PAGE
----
What To Expect When You're Expecting
Cast: Cameron Diaz, Matthew Morrison, Dennis Quaid, Elizabeth Banks, Anna Kendrick, Jennifer Lopez, Genesis Rodriguez, Chace Crawford, Rodrigo Santoro, Joe Manganiello, Chris Rock
Director: Kirk Jones
16 million people have bought the book of the pregnancy help guide, and it's been a perennial New York Times best seller, so perhaps it was inevitable Hollywood would come a-knocking.
It's the story of five Atlanta couples who're in various stages of life but with babies on the mind - either accidentally or deliberately; there's Cameron Diaz's fitness expert Jules, who's secretly sleeping with Matthew Morrison's Evan as they dance their way around a celebrity dance show; there's J-Lo's Holly, a photographer who's about to adopt an African baby with scared silly father to be Alex (Santoro); there's Elizabeth Banks' Wendy, an expert on babies and motherhood who's been unable to conceive despite trying with her hubbie Gary (Ben Falcone) and there's his competitive father Ramsey, who's about to give birth with his young trophy wife (and Wendy's nemesis) Skyler (Decker). Throw into that mix, youngster Rosie (Kendrick) who finds herself pregnant after a one night stand with Chace Crawford's Marco and the baby mix is complete.
But, as ever in life there are trials and tribulations ahead - some of them good, some of them bad.
You should know what to expect with What To Expect When You're Expecting; essentially, it's another one of those relatively asinine, bland Hollywood ensembles which pitches at all demographics and pulls in all kinds of big names.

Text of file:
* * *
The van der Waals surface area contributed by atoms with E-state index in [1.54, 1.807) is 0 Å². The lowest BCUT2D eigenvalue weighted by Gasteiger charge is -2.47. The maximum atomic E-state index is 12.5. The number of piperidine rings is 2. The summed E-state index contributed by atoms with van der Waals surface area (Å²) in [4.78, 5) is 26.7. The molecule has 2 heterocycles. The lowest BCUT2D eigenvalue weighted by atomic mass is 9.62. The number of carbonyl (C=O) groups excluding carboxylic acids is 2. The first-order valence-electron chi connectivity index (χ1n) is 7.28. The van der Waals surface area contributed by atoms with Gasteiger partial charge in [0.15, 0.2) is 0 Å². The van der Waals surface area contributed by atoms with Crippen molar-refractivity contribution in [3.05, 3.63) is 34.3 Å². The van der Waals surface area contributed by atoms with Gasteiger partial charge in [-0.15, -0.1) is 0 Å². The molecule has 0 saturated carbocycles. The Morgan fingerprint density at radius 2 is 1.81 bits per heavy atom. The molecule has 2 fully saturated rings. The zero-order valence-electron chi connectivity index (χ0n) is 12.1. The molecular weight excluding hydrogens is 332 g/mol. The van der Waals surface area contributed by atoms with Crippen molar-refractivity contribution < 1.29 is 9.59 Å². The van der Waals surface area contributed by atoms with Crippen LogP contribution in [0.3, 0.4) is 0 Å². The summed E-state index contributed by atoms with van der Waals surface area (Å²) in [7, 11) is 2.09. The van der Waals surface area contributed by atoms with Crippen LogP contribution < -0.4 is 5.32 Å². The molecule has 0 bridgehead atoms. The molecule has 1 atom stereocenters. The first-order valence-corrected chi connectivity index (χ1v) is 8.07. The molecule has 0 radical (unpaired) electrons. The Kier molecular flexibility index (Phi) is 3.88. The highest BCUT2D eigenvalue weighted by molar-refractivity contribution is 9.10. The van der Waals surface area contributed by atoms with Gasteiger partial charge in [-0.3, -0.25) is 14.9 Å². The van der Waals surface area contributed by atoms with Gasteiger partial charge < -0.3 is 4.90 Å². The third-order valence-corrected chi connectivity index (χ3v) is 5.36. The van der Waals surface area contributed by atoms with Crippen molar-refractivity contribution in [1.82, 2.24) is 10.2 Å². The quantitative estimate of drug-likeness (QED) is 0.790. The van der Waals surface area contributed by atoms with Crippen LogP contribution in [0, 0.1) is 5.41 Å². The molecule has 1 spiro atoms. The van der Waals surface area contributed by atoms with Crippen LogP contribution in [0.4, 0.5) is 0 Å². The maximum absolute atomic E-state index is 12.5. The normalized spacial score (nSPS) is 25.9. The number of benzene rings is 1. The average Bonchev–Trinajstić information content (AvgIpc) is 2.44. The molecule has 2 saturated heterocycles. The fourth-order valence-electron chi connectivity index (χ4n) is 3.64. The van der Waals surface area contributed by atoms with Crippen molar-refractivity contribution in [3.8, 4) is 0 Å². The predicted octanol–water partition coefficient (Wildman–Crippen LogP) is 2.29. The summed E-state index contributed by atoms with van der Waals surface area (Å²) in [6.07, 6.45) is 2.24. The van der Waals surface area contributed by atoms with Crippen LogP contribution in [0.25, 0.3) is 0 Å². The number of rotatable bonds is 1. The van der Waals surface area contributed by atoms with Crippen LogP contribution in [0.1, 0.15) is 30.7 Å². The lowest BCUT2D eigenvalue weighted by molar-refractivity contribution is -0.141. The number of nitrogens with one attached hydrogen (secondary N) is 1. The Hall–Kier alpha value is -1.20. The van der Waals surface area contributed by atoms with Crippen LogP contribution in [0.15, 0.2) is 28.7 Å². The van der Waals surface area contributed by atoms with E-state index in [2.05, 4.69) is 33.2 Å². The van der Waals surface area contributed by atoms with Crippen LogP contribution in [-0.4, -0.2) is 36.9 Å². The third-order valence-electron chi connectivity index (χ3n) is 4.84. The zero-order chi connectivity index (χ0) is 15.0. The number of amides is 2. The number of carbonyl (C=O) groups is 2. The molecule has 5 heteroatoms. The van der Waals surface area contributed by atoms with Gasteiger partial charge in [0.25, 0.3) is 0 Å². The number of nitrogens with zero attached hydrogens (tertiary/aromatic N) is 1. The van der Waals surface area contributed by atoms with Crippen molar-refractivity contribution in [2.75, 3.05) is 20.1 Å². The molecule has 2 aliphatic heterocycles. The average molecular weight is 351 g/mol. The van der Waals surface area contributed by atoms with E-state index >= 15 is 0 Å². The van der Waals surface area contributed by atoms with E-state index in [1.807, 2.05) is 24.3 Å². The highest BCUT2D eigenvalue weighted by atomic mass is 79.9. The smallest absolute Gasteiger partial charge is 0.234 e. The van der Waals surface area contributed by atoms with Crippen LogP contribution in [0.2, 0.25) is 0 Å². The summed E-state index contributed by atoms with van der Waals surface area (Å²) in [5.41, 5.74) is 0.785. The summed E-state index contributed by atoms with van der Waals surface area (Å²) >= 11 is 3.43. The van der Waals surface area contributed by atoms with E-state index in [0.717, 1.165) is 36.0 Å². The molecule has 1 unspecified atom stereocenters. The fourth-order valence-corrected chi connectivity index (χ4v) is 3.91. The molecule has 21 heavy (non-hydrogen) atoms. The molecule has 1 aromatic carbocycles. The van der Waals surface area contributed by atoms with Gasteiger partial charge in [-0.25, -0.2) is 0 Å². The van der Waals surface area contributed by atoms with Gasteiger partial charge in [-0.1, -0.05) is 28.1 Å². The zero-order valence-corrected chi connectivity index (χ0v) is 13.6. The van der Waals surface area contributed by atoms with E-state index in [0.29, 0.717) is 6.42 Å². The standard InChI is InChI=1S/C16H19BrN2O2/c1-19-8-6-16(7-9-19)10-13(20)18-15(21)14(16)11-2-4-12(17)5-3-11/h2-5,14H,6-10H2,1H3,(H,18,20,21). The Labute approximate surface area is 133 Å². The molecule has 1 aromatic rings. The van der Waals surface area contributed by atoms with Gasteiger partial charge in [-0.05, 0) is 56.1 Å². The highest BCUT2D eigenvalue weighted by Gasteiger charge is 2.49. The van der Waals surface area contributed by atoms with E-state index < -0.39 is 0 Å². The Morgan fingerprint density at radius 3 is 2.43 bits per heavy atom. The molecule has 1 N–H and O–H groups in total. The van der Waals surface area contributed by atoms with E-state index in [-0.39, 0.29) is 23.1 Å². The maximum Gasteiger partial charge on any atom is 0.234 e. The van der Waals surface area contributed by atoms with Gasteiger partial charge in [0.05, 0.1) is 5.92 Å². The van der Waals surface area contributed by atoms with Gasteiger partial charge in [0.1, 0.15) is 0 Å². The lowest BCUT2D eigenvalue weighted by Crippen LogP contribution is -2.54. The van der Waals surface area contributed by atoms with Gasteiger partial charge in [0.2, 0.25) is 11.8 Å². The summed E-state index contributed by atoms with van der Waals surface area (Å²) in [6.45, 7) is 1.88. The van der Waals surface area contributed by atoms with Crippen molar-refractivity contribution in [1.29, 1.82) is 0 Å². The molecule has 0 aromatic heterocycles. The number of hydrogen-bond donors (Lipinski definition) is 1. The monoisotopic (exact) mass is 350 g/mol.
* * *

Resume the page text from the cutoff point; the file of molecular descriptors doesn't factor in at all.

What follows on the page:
While it's exactly what you'd think they'd conceive for this kind of film and may have you wishing it'd gestated for another 9 months or so, there are some parts which will appeal to those wanting a film which is cheesy as and predictable.
Firstly, the Dudes Group, which proffers up a male point of view courtesy of Chris Rock and a trio of other dads, is actually funny and amusing. Along with a kid which is accident prone, there's some laughs to be had. There'll probably be some men in the audience who'll be nodding their heads in agreement with their situations - if they're unfortunate enough to be dragged along to this.
Secondly, the cast is all relatively talented and brings a reasonable performance to the table; but especially watchable is Elizabeth Banks' character who, while going through an entirely predictable character arc as she becomes a mess of pregnancy hormones, manages to light up the screen with her turn.
The problem with What To Expect When You're Expecting is, I suspect, more one of managing your own expectations.
If you want to see a film where life's problems are brought up and then summarily dismissed in a montage of moments or a quick trite solution then this is the film for you; it espouses such life lessons as "Pregnancy's not as dreamy as you've always imagined it to be" and "Becoming a parent can be quite scary, but is ultimately worth it" as it saunters on its way through a formula to its inevitably sentimental end.
Personally, though this film made me want to grab the nearest umbilical cord and throttle it.